|»5 Minute Wrap Up by Equitymaster|
On This Day - 16 OCTOBER 2010
Cut the hype! - says SEBI to investment bankers
In this issue:
------------------- Win A FREE TRIP to USA! -------------------
And 'hard selling' is the very term used by a recent Mint report to describe the modus operandi of investment bankers peddling IPOs.
The implications of this hard selling for the average lay investor can be misdirection at best, and large losses at worst. We've already tasted a sample of this during heydays of January 2008 when a large hyped up IPO ended up in tragedy for a large mass of investors. Many investors are still licking their wounds inflicted during that time.
An executive director from SEBI recently warned bankers against 'planting news articles' and 'making forward-looking statements' in advertisements by companies coming out with IPOs. SEBI, astute as it has proved to be, realises two important things more than anyone else. One, the future is highly vulnerable to the vagaries of the business cycle. That is the hard reality. Precise and confident predictions about the near term future of a company are nothing but displays of arrogance. And two, that the future is also especially vulnerable to vested interests turning and twisting it to suit their needs. An exceptionally rosy and bright future is not very difficult to paint. Especially in times when the general business climate is good.
Skepticism is the investor's best friend. And its doses need to be doubled in times like these. The coming week will start with a large and extremely hyped up IPO, and many more will probably follow. The last thing you want to do is take everything thrown at you at face value.
It should be noted that these plans are not the outcome of a growing outcry over outsourced jobs. Instead, it is a well thought out long term strategy that significantly predates much of the recent outburst. The timing of the report though wouldn't have been more apt. It will help immensely in driving home the point that it is only through globalisation and free market fostering that living standards of people can be improved. A certain Sally's parents in the US may have lost their jobs in a textile company to cheap imports from India. Sally will be able to make up for it by landing herself a plum position in say a TCS or Infosys. And there surely be many more such Sallys to come. Call it the shift in the winds of globalisation if you want.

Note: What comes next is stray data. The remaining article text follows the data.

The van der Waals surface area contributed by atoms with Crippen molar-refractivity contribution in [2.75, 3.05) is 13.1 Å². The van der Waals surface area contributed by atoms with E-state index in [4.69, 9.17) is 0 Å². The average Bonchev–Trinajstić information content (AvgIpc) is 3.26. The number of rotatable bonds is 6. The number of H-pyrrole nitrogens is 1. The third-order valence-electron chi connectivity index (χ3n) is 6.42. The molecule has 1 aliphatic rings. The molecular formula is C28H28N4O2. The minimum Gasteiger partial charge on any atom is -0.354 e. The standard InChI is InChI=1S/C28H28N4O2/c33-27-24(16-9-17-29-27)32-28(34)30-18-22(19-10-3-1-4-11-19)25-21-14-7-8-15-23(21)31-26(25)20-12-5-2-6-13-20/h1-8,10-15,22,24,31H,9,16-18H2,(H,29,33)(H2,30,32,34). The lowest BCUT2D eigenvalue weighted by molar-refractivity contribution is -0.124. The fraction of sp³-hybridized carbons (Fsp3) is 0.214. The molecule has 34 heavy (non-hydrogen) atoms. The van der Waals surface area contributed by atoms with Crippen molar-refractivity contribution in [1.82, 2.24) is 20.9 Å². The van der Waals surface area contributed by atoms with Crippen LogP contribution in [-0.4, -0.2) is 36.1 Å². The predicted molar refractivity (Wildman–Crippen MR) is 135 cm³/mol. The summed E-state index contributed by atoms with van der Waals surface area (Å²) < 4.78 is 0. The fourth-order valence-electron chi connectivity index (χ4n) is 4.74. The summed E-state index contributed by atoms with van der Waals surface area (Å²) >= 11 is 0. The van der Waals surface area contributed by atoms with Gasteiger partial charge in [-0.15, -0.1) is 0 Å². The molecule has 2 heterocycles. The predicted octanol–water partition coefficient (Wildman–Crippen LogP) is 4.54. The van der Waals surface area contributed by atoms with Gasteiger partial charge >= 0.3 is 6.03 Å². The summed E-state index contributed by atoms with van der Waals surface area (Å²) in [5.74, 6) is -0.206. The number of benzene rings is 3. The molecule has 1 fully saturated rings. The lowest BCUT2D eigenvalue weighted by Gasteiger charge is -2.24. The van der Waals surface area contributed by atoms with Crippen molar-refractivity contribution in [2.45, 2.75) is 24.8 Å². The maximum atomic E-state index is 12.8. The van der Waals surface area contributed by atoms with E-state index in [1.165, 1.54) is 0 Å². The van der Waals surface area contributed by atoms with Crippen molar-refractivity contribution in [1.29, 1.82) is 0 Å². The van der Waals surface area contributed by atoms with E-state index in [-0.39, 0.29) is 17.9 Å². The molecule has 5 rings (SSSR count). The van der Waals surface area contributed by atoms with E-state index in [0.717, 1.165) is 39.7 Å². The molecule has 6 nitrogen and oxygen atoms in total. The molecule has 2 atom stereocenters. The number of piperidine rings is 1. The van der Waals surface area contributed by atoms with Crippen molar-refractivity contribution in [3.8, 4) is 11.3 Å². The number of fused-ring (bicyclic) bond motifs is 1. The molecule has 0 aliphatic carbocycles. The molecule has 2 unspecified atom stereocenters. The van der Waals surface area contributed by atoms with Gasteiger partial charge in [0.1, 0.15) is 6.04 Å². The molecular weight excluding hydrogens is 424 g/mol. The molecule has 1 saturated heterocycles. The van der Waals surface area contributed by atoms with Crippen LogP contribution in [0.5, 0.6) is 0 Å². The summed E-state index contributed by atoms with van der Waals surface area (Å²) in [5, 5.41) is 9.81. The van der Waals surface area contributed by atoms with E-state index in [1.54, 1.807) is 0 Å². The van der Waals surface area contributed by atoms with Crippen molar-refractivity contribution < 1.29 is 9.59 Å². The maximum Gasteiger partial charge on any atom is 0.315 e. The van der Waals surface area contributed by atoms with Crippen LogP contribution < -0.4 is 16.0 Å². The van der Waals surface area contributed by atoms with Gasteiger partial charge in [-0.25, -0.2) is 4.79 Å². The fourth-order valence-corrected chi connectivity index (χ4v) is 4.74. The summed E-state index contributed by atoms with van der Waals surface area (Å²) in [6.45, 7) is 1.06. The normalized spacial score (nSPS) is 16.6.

It is interesting to note that they are now more focused towards consulting and implementation services, which indicates a revival in discretionary spending on the part of the clients. For now, it seems that good times are back for the IT industry. These good times will however be marred by the adverse impact of the currency movement as well as the need to employ and retain workforce.
India, so far, chose to stay in the sidelines. Infact, the RBI governor had stated that the central bank would intervene if it believes that inflows are 'lumpy and volatile or if they disrupt the macroeconomic situation.' And because of the persistent rise in the rupee of late, the RBI intervened in the foreign markets in the week gone by. RBI's intervention is estimated to have been in the range of US$ 400 m. To add to that, state-owned oil companies bought dollars worth over US$ 1 bn for making payments for oil imports. This then took the total market intervention to US$ 1.5-2 bn. Indeed, the RBI is going to have quite a task on its hands of controlling inflows at a time when the developed world shows no signs of recovering soon.
Gains in markets across the world were on the back of positive market sentiments, which in turn was on account of receding worries over the global economy coupled with good corporate earnings that were announced during the week. India and Japan were the top underperformers this week, with their benchmark indices ending lower by 0.6% and 0.9% respectively.
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